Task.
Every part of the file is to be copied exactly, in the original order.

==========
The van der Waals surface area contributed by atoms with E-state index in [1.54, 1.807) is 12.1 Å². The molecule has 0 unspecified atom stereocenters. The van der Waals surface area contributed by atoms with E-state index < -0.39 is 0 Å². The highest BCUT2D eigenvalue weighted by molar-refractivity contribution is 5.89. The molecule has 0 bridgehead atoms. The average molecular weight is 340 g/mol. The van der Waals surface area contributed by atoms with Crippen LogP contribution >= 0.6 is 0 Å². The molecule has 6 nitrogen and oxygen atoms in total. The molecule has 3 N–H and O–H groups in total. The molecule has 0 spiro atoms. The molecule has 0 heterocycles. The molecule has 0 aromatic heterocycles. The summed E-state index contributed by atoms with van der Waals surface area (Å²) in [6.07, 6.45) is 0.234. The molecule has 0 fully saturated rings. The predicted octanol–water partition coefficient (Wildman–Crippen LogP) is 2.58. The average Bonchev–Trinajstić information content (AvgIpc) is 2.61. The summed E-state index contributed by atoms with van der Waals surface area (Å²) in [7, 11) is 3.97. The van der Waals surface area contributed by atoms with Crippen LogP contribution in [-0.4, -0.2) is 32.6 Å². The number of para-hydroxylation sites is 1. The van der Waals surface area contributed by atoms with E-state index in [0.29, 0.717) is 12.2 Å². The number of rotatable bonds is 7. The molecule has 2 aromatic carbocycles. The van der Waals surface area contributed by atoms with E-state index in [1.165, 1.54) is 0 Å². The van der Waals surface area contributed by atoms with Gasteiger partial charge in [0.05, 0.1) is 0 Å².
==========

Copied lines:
The van der Waals surface area contributed by atoms with E-state index in [1.54, 1.807) is 12.1 Å². The molecule has 0 unspecified atom stereocenters. The van der Waals surface area contributed by atoms with E-state index < -0.39 is 0 Å². The highest BCUT2D eigenvalue weighted by molar-refractivity contribution is 5.89. The molecule has 0 bridgehead atoms. The average molecular weight is 340 g/mol. The van der Waals surface area contributed by atoms with Crippen LogP contribution >= 0.6 is 0 Å². The molecule has 6 nitrogen and oxygen atoms in total. The molecule has 3 N–H and O–H groups in total. The molecule has 0 spiro atoms. The molecule has 0 heterocycles. The molecule has 0 aromatic heterocycles. The summed E-state index contributed by atoms with van der Waals surface area (Å²) in [6.07, 6.45) is 0.234. The molecule has 0 fully saturated rings. The predicted octanol–water partition coefficient (Wildman–Crippen LogP) is 2.58. The average Bonchev–Trinajstić information content (AvgIpc) is 2.61. The summed E-state index contributed by atoms with van der Waals surface area (Å²) in [7, 11) is 3.97. The van der Waals surface area contributed by atoms with Crippen LogP contribution in [-0.4, -0.2) is 32.6 Å². The number of para-hydroxylation sites is 1. The van der Waals surface area contributed by atoms with E-state index in [0.29, 0.717) is 12.2 Å². The number of rotatable bonds is 7. The molecule has 2 aromatic carbocycles. The van der Waals surface area contributed by atoms with E-state index in [1.165, 1.54) is 0 Å². The van der Waals surface area contributed by atoms with Gasteiger partial charge in [0.05, 0.1) is 0 Å².